Bitter Lemons of Cyprus

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Bitter Lemons of Cyprus

Bitter Lemons of Cyprus

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He views the increasingly violent campaign for Enosis from a different perspective, perhaps, than would most Americans today. His love for the Cypriot people is clear, but he firmly views them as a rural, somewhat childlike people who are far happier under British rule than they would be under union with an increasingly dynamic and urban Greek nation. Cypriot self-government apart from Greece does not even occur to him as an option. He perceives the Cypriot desire for Enosis as a vague goal the residents love to ponder and discuss, but one stirred into violent ferver only by agitation and arms from political zealots in Greece. He notes, in addition, the strong opposition to Enosis by the island's significant Turkish minority population -- a fault line between the ethnic Greeks and Turks that continues to this day. This is not a political book, but simply a somewhat impressionistic study of the moods and atmospheres of Cyprus during the troubled years 1953-56

The Bitter Lemons of Cyprus: mixing memory and desire

Although he claims to hate politics, he takes a job as an Information Minister with the British government of Cyprus. True, it appears to have been an inopportune time, with, according to Durrell, Athens radio whipping up the stupid peasants with ideas of independence. The timing of this is unfortunate though as this is just as there is growing civil unrest in Cyprus. Students are joining the rebellion and there are small acts of terror from grenades and homemade bombs. The British (as usual) misjudged the situation and made a bad situation much worse. Some of his knowledge of Greece doesn't seem without merit, such as the fact that Europeans somehow forget that modern Greece's greatest historical influence is probably the Byzantine era. Or his confirmation that a few "lunatics" in Crete or Rhodes could start a struggle for Greek independence almost anywhere.The British underestimated Cypriots because most of them knew Cypriots as lethargic subhuman beings, and Durrell has for chapter's 11 epigraph a very racist and vile paragraph taken from W. Hepworth Dixon's book British Cyprus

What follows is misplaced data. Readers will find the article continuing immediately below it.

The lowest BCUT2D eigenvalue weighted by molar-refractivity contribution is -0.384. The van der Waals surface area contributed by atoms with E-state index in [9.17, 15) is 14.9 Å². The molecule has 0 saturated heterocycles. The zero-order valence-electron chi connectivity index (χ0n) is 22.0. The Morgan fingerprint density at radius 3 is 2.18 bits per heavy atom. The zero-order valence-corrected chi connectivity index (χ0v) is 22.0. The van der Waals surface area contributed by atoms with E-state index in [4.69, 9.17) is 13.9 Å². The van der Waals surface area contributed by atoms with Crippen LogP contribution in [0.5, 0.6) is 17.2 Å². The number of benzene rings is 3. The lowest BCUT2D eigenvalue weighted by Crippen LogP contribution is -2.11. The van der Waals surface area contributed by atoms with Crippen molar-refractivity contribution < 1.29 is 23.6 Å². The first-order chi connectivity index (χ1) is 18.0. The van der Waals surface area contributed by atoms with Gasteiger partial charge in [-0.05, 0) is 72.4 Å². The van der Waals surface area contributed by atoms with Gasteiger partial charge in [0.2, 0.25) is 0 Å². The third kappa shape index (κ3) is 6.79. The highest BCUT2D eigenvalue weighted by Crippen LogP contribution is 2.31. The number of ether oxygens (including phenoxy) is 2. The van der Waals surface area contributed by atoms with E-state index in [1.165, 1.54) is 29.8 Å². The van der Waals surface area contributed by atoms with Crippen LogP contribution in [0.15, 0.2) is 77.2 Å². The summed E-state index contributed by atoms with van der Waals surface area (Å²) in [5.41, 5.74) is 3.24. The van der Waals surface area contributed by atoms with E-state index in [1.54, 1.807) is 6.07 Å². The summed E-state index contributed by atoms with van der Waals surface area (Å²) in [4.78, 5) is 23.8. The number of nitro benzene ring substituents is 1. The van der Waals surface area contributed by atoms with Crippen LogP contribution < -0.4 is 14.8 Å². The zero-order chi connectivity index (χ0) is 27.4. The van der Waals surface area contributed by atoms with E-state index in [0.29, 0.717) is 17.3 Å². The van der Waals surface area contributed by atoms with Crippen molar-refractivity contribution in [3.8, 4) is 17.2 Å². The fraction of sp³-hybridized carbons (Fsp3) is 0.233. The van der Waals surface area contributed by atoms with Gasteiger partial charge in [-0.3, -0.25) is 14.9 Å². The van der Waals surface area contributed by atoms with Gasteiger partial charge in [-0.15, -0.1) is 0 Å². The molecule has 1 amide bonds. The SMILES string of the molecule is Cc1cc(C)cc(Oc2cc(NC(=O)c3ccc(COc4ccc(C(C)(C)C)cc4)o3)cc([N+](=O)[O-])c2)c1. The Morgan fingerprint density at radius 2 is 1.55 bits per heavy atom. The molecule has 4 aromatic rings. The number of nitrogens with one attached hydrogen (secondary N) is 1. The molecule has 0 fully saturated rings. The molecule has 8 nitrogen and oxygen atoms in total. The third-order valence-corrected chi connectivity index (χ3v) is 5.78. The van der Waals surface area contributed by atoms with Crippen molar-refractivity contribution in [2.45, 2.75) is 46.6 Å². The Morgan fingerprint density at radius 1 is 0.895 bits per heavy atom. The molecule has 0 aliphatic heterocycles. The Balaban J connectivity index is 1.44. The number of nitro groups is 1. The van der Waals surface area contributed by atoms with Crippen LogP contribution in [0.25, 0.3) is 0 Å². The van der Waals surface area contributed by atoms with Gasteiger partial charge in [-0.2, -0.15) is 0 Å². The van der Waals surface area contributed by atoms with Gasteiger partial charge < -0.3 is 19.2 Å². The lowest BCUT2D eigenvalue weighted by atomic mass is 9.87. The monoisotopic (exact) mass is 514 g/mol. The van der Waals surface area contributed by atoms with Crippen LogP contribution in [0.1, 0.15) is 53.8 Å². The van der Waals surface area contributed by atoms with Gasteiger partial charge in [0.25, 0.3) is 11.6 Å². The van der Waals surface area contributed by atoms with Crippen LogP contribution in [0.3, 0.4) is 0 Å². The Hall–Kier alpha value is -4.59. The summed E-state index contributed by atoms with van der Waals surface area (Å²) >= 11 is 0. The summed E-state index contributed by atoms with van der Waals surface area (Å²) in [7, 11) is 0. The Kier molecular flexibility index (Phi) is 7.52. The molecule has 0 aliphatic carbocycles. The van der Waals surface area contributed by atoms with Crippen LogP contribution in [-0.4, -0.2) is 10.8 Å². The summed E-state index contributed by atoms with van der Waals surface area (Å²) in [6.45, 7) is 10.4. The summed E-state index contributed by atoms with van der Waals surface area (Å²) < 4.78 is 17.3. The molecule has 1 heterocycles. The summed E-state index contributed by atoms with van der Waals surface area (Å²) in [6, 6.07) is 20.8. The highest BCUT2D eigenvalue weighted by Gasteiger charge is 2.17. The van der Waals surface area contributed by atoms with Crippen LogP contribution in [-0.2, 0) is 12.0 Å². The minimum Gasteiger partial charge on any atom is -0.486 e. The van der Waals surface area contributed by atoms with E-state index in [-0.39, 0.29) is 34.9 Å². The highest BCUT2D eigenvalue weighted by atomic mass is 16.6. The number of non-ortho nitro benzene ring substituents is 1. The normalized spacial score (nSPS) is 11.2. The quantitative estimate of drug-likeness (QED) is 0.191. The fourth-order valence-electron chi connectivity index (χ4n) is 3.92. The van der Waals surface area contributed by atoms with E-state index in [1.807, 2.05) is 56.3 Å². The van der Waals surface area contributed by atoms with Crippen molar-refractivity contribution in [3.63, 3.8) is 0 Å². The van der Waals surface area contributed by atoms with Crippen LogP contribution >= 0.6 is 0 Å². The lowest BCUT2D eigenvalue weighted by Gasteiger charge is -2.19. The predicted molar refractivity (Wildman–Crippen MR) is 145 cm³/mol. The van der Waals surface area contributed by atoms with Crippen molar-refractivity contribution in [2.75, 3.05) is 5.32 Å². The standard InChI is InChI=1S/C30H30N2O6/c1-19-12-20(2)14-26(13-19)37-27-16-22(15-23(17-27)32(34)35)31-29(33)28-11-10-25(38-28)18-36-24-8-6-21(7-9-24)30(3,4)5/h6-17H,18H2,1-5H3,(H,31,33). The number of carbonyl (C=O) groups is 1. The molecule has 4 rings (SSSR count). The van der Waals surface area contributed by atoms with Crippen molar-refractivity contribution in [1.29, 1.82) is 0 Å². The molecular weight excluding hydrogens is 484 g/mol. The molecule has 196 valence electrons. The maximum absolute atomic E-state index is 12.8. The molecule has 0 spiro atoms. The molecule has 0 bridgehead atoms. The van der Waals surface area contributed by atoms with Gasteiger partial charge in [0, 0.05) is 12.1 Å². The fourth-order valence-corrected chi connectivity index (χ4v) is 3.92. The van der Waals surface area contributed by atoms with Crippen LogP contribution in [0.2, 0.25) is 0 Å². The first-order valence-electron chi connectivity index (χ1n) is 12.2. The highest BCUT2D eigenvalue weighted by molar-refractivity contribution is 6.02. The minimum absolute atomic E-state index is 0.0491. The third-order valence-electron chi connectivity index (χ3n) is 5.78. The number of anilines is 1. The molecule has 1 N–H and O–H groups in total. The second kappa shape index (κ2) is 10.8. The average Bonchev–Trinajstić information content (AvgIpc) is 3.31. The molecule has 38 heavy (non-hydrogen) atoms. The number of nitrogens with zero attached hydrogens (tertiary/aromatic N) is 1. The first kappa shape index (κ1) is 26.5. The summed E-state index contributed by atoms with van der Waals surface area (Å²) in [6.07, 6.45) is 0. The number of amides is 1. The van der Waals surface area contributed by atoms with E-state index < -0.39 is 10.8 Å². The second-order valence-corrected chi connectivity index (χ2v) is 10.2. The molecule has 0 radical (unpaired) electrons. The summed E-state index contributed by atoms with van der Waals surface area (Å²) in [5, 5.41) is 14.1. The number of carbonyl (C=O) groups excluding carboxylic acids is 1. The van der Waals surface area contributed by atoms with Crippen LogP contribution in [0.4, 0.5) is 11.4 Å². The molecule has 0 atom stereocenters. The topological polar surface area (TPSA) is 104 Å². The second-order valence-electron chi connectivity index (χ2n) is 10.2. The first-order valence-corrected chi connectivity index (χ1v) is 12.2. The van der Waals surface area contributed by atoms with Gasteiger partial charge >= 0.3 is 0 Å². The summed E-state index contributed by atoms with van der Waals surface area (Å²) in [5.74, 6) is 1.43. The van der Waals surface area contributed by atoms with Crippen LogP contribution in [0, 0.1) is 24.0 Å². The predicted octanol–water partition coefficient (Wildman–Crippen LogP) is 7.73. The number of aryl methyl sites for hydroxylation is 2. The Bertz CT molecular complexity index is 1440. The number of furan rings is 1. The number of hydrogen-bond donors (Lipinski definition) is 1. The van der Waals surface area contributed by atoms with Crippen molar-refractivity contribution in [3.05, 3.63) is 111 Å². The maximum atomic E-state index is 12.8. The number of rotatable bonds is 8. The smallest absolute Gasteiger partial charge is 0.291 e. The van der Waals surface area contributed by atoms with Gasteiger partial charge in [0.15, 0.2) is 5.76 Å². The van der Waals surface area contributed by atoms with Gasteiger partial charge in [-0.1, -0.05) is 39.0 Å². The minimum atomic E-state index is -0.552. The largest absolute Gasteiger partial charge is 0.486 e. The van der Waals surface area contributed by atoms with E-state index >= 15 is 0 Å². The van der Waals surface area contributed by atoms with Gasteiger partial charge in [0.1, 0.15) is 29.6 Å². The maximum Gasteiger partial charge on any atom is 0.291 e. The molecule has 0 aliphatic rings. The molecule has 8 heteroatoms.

Bitter Lemons of Cyprus - Listening Books Bitter Lemons of Cyprus - Listening Books

Given the lyrical prose of the Alexandria Quartet, I was expecting Durrell's nonfiction -- especially about someplace as quintessentially Mediterranean as Cyprus -- to be something rapturous to accompany my recent habit of drinking homemade liqueurs of orange blossom, mastic, frankincense, and apricot on my patio. If you survive through the house renovations and teenage girls fawning over a scrubby git namely their English teacher (who by the way gives a spookily detailed account of their adoration), you are rewarded with the worse part the book or what I choose to name as `How We Rule Imperially`. At this point, I was doggedly making further allowances for Durrell, reminding myself that the book was written on the second half of the 20th century, that men were then permitted, hell, even expected to think and act like they knew everything about everything even or especially when they were clueless, that that was the way cookie crumbled then, that Durrell was trying his best to be fair and understanding in his own snobbish way; but I am not going to play it down, Bitter Lemons is one of the most frustrating, ignorant and equivalently arrogant piece of work written by a member of an occupying power about the place they had occupied I have ever had the misfortune of laying my eyes upon. And this is quite telling, because I am from Turkey and when it comes to fascism in text, being objected to horrible instances of it since I was quite young, I lamentably know my stuff. Gasp! Oh! Greeks were let to keep their own religion and freedom and language and even local government! How can that be? It must be only because Turks did not have a superior culture to enforce upon others. Seriously, Mr. Durrell? This is how you read the political situation at the Mediterranean or at any place? Turks didn't impose their culture, language and religion upon others forcibly –unlike British- just because they'd assumed what they had was not worthy of imposing? Your friends must find your firm faith in human modesty quite refreshing, I am sure. The nerve of the clueless imperialist who readily accepts the first explanation that comes to his mind, off the top of his head.) One of the first schools in Cyprus open in 1812 (under Ottoman rule) in the capital, Nicosia, the Pancyprian Gymnasium.Durrell was asked to take up a position as public information officer for the colonial administration which puts him in a position to see the problem from many perspectives. The terrorism (which the Greeks learned in the Balkans during WWII and which is remarkably like contemporary terrorism) that ensues is destructive and sad and almost impossible to stop.

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